I have been trying to take a day off to fish all summer, and despite the season and the reason, I haven’t either made or found the time to go nearly as often as I want.
That changed this week. My buddy Joe called to say that conditions looked good tomorrow, and could I join him on our local walleye lake, Fort Peck Reservoir. I could have found good reasons to decline, but on both cellular and psychic levels, I needed a day of fishing, so I accepted.
Joe is a long-time walleye and northern pike predator, and he spends more days on the water, in all seasons, than he would admit to folks outside our circle. But for those inside the circle, he’s the guy you want to fish with. He knows the spots to fish and the gear to use, and he’s pretty good company, besides.
But he’s also a suspicious bastard. He’s always sure that someone is spying on him, trying to learn his tactics and honey holes. He’s wrong, of course, but he’s developed an elaborate deception to throw off would-be interlopers. He uses a secret language to describe landmarks where he’s had good luck fishing.
“We’re gonna hit Scarface first, and if we don’t get anything, we’ll hit Buffalo Jump. From there,” he says, “we’ll work Grocery Ridge and then come back by Carp Alley.”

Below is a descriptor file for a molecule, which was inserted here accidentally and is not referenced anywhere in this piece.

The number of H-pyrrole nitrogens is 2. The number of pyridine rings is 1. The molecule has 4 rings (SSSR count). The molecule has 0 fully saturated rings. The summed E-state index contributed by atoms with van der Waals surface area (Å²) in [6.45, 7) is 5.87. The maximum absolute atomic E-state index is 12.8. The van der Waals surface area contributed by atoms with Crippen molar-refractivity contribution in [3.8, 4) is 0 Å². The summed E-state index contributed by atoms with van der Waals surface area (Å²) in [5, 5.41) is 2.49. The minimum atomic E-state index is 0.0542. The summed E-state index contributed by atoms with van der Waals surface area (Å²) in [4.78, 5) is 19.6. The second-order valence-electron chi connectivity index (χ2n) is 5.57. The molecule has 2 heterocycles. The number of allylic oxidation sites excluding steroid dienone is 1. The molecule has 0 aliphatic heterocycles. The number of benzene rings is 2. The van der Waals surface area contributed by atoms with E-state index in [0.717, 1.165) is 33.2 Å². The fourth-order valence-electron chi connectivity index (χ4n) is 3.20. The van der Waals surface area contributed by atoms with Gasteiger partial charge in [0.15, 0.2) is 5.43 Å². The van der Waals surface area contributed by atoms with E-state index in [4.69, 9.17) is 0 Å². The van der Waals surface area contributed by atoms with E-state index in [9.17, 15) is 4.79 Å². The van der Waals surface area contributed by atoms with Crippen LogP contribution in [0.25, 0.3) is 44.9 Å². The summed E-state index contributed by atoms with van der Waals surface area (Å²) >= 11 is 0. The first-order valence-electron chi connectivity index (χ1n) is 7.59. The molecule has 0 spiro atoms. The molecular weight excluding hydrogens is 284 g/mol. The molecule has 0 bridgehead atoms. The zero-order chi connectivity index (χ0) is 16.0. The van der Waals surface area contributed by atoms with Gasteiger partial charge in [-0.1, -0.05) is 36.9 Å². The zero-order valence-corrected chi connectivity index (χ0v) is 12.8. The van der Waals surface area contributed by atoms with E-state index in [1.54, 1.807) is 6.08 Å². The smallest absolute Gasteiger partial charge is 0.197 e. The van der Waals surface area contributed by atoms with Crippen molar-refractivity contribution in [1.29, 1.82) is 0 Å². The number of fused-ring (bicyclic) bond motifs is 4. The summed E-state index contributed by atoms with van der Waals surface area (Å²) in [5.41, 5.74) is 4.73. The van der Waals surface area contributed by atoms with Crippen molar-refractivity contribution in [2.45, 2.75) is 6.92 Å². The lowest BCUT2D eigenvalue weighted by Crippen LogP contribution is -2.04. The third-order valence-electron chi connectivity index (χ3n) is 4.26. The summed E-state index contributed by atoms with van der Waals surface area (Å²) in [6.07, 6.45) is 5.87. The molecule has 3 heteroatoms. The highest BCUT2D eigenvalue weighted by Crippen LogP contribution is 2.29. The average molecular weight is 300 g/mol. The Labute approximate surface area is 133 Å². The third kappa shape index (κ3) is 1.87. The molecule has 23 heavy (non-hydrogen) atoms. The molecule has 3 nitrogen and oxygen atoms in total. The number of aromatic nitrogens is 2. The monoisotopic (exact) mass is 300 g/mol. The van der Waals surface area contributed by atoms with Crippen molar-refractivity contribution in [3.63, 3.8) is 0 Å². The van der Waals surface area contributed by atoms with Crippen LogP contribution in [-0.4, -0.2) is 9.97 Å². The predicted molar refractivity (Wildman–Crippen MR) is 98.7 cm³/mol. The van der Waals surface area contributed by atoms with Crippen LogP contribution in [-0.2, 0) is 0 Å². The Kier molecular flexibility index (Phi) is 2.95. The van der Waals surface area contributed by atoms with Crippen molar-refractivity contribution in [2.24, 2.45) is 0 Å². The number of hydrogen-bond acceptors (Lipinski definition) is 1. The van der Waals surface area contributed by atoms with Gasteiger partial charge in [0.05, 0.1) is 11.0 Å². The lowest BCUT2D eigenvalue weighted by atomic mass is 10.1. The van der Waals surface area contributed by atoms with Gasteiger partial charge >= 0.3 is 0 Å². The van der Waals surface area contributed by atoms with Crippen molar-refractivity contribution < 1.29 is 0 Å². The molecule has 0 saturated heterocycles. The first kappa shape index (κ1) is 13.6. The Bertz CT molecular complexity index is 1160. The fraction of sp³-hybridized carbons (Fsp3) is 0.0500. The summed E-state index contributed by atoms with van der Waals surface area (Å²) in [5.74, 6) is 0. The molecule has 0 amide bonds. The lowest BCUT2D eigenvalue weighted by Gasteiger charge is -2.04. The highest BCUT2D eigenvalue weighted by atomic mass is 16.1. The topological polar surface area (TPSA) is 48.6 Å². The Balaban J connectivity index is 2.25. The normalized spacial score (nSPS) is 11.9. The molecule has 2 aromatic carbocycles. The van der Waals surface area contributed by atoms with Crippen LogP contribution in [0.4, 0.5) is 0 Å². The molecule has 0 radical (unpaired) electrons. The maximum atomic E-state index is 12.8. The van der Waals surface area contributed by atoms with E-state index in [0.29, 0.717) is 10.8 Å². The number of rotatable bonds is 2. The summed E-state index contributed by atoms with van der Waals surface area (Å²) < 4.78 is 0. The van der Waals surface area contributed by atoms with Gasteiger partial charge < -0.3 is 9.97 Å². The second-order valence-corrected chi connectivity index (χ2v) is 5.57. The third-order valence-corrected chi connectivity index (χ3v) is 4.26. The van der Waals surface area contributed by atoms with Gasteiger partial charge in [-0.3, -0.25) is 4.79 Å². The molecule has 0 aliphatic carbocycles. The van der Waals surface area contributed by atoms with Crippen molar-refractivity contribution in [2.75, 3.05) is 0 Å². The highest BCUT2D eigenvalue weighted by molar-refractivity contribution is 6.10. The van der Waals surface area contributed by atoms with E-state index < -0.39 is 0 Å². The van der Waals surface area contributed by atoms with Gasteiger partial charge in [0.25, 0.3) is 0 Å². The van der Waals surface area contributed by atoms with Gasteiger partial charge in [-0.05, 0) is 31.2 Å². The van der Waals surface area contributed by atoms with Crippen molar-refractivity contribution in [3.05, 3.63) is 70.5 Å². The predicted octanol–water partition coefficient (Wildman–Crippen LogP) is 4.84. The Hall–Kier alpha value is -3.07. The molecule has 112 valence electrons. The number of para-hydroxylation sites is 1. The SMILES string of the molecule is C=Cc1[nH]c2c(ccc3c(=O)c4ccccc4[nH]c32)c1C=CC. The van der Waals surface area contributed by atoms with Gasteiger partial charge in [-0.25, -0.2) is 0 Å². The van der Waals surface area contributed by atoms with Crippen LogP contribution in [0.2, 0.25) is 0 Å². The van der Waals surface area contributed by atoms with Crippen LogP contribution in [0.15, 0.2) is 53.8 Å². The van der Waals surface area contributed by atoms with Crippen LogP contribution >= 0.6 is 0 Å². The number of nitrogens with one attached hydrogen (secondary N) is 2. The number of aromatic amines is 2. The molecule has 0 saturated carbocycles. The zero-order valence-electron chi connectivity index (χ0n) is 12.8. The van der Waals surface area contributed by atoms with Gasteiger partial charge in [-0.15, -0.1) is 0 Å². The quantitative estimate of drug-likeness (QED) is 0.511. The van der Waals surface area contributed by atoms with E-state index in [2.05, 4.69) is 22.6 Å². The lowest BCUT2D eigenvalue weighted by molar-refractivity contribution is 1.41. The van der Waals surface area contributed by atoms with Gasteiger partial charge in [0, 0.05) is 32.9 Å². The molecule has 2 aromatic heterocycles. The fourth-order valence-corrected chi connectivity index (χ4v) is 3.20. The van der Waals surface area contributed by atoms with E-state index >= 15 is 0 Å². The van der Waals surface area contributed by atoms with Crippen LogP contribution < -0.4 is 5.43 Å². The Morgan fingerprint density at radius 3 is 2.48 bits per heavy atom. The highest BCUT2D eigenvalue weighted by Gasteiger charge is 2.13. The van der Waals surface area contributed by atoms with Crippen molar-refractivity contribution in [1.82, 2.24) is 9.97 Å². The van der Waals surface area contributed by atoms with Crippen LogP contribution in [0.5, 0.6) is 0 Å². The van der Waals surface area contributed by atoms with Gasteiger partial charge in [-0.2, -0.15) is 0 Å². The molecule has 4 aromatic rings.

You won’t find any of those spots on any map. They’re all landmarks that Joe and his cronies have named in their lifetimes as anglers on Fort Peck. Each one of them has a very specific reference to the insiders—Scarface is named after a big northern pike that had a prominent scar on its snout. Buffalo Jump because it looks like it might have been used by natives for that purpose—but to outsiders, they’re as non-descript as any “Fish Creek” or “Pine Ridge” that you might see on any thousands of maps.
As Joe riffs on his personal landmarks, it occurred to me that each of us have our own terms for special spots in our own outdoors worlds. Maybe it’s a bend in a river or creek where you’ve had consistent luck (“Slaughter Cove”), or the corner of a field, named after a buck you killed there years ago (“Brow-Tine Bottoms”). Or maybe a pasture named after a former hunting partner (“Snot-Nose Slough”). I absolutely love this secret language of sportsmen—or, to be inclusive, sportsfolk, as I term our community in the headline of this McKean Minute.
Only Joe isn’t accustomed to being inclusive. Our last spot of the day, with only two walleye to go to notch a pair of limits, is a point that’s defined by two prominent gumbo knobs.
“Let’s see if we can’t pick up the rest of our limit off Boobie Point,” says Joe. I nod approvingly.